Regarding whether Ken & I are still political opposites, I don’t really know how to answer. (Part of getting older, for me at least, is feeling maybe a bit less certitude about my political opinions in general, and a little more inclined to draw a forgetful shade over how different I might have been 20 years ago). I think there are a lot of things Ken & I do agree on, and as Mary Anne mentioned above, there are only a couple of issues we can’t discuss without getting into fightin’ words. But fundamentally, I’m still a Democrat and he’s still a Republican.

  23. John, I felt that the paper improved vastly under your chiefdom. I don’t know if you recall but in the mid-80’s the nickname among the student population was “The Chicago Moron”. My wife (’91) and I (’90) still call it that but really just out of nostalgia.

    And, BTW, another talented cartoonist from the era was Jessica Abel (though I don’t recall if her work appeared in the paper). She’s still active, and I thought her La Perdida was wonderful.

  24. BKB:

    Jessica Abel is indeed very talented, but I don’t recall her being on staff. She is, however, in the two copies of “Breakdown” I unearthed yesterday as well. (that was the U of C comic book, for the rest of you)

  25. My wife was the E-I-C of her university’s newspaper (York University’s Excalibur) in the early-00s.

    When Torontonian politicians started demeaning her in mainstream press, she knew she was doing her job…

  26. I still have copies of all the issues of the Big Ten daily I worked on in 1988-90 as chief night editor. Important days (nights) for me; for one thing, I learned that I wanted to continue appearing in the masthead of a daily or weekly (of the sort that I’d want to read), and have done so for nearly all the intervening years.

  27. My college was considerably smaller, so the student newspaper ran from appallingly bad to surprisingly good, sometimes within the same issue. For an example, we had one hyperventilating opinion writer who wrote articles on (no joke!) how people acting smart in her classes made her feel dumb, or how people dressing up for class were annoying. And there was the annual screed against the Honors program by one of two writers— the most hilarious part is that one of them actually tried to use me to get info. (“It’s pretty non-diverse, isn’t it?” “Sure… no, wait, there’s Joe, and Kara, and…” I wasn’t being sarcastic, I just hadn’t realized until I thought about it.)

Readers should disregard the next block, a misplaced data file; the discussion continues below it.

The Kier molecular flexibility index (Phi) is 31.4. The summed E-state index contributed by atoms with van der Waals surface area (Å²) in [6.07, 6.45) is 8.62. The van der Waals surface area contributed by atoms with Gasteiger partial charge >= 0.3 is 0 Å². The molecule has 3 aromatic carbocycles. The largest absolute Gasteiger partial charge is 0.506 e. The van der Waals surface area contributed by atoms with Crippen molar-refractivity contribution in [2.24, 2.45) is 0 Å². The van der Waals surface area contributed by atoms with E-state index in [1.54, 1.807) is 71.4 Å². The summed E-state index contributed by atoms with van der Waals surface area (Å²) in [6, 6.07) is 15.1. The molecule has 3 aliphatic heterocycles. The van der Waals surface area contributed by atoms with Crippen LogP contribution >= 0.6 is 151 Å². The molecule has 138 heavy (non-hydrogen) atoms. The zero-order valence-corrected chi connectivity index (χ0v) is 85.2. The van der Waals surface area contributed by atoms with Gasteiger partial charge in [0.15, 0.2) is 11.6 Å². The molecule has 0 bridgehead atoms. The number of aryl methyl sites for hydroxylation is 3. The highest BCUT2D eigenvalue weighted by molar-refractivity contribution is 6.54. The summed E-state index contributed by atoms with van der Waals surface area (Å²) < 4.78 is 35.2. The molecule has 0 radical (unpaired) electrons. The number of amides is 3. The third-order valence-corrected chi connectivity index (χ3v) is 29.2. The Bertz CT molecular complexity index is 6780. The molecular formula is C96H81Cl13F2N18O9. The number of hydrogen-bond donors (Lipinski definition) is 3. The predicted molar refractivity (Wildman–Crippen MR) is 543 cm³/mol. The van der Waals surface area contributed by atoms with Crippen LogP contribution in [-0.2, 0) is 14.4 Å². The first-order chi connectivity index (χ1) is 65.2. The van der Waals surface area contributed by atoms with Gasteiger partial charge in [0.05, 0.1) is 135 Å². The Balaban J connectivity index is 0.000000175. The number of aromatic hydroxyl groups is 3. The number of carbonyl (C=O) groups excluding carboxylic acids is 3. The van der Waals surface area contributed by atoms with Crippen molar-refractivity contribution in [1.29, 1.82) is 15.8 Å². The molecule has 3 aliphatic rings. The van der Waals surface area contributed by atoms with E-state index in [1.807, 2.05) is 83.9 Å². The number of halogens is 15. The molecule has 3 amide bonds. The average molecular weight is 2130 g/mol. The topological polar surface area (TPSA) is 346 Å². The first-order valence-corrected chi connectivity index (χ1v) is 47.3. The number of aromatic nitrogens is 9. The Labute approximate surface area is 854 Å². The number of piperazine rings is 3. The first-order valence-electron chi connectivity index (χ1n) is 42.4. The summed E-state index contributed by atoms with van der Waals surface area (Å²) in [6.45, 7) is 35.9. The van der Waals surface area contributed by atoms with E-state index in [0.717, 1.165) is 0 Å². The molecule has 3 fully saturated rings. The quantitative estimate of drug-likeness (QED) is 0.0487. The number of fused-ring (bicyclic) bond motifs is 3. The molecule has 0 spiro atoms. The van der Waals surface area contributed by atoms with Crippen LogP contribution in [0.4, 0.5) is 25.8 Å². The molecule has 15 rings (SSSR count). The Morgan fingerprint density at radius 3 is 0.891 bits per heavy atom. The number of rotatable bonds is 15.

Then you could contrast that with the time the* student from Zimbabwe got hold of the opinion section, and suddenly it was full of well-reasoned, in-depth political information.

    My job was the illustrator, usually at the last minute. I treasure that experience for the skills it gave me in coming up with stuff at the last minute. My favorite crazy assignment was “We need a graphic on abortion. Make it neutral.” (It turned out pretty boring.) And then there was “We need a graphic for the anniversary of the El Savador priest killings. We have photos but we can’t use them.” Silly me, I asked to see the photos. They were 4×6 reprints off somebody’s camera from the scene. In your typical grocery store photo envelope. Where the hell did they get them? I learned the reality of certain terms that day, and that I really don’t need to see certain things.

    *I said it was a small school.